The Perfect Holiday Letter

Learn how to write the perfect holiday letter, mixing the right amount of cheer and accolades without gushing in this easy-to-follow list of do's and don'ts.

Each holiday countless well-wishers, eager to share their year's triumphs, unintentionally alienate friends and family members. How? By sending a laundry list of achievements, promotions and vacations that reek of vanity and tell little of what really matters to those anxious for news.

The holiday letter. Divergent opinions abound as folks discuss the appropriateness of a letter that, frequently, is the only effort at correspondence from a given conveyor for the entire year. Cheery letters boasting of new titles, vacation destinations and the kids' ranking in school are viewed as empty and unnecessary. Worse, they have the potential of projecting superiority, even if that's not what the sender intended.

A well-written holiday letter can be warm, informative and welcome if the writer takes care to consider a few important tips.



1. Do consider your audience. Look at your list. You may have ten families or a hundred. Some you may see often while others are simply acquaintances or friends from previous residences. Each looks at your relationship differently and each will have different desires about what they would like to know about you (if anything). Also, be sensitive to economic differences. You may have been blessed to build a 4,000 square foot addition to your home AND go to the British Isles for a three week family vacation, but does everyone on your list need to know the size and extent of your monetary windfall? Besides, what does your home addition tell about you?

2. Don't write one general letter. Consider targeting letters to separate circles of friends. You might classify groups according to: extended families (yours, your mate's), colleagues, neighbors (old and new), church friends and close friends. Obviously, you wouldn't want to be as personal in your letter to colleagues as you would to family.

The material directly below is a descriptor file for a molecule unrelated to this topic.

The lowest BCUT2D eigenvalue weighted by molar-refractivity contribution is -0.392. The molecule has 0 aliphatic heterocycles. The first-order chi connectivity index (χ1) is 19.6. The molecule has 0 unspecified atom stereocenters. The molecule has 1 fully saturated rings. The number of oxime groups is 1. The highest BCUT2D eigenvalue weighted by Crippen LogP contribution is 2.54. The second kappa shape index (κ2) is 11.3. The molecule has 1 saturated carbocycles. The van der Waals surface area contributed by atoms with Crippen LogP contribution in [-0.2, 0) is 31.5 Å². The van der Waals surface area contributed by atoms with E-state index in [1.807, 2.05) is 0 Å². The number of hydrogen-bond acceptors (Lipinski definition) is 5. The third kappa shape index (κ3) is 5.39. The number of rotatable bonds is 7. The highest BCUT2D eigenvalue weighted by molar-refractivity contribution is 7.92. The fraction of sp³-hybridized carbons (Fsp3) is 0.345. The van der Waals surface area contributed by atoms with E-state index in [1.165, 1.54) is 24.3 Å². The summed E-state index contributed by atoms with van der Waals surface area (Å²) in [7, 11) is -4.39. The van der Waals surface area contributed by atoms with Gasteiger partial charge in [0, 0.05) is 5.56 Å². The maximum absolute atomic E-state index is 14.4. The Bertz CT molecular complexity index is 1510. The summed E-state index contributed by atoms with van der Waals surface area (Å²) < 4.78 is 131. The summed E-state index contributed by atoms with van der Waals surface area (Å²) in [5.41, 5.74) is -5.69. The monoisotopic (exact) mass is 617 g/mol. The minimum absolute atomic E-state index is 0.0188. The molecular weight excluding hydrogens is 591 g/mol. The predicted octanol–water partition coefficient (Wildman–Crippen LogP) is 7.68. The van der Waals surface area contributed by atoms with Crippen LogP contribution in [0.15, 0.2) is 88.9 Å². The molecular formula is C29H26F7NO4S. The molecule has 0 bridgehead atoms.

3. Do identify people and places you mention in your letter. Nothing is more annoying than reading about your visit to Teri's house last spring when the reader has no clue who Teri is and why it would have been important for you to visit her (or him?). Tell the reader your relationship to the people and places to which you refer. Remember, not all of your readers know the people you know and city names mean little without reference to a state.

4. Don't bore readers with titles. Being promoted to "Operations Analyst Manager" means little to anyone not associated with your company. Your readers will imagine you are everything from one-step-away-from-CEO to lowly-peon, analyst of anything meaningless. (Anyway, who cares?) Instead, if your promotion played an important role in your year, tell something about a project you were especially proud of that helped you earn a promotion. Or, you can mention that you were able to meet (maybe even exceed) your career goals for the year. Your readers want to know about you--your rank, per se, is irrelevant.

5. Do write with feeling. Laundry lists of accomplishments tell a hungry recipient nothing about you or your life. What made you happy this year? What made you sad? What are your hopes and dreams? Put away the material accomplishments and trust your instincts to write about what you feel. Friends and family want to know *how* you are, not how *great* you are.

6. Don't be afraid of the truth. For some reason there's this feeling that holiday letters must only address accomplishments and fine things. You might balk at even writing a letter if there are no promotions, vacations or otherwise glitzy achievements to report. It doesn't have to be so. Maybe you've had a terrible year where everything seemed to go in reverse. If your friends and family are truly friends and family, they will still be interested. And if you feel you must have a positive note, write about what you have learned from your year or how your character has changed.

7. Do consider why you are writing a holiday letter. If you need to impress upon people that you are a success, perhaps you should forego the letter and send a nice card with a pretty signature. If you are truly interested in these people and would like to continue a meaningful exchange with them, send a letter filled with news they will welcome and encourage them to do the same. Your holiday letter is an extension of you and your family. Read it with a critical eye and be sure you are conveying who you are and what you want to say.

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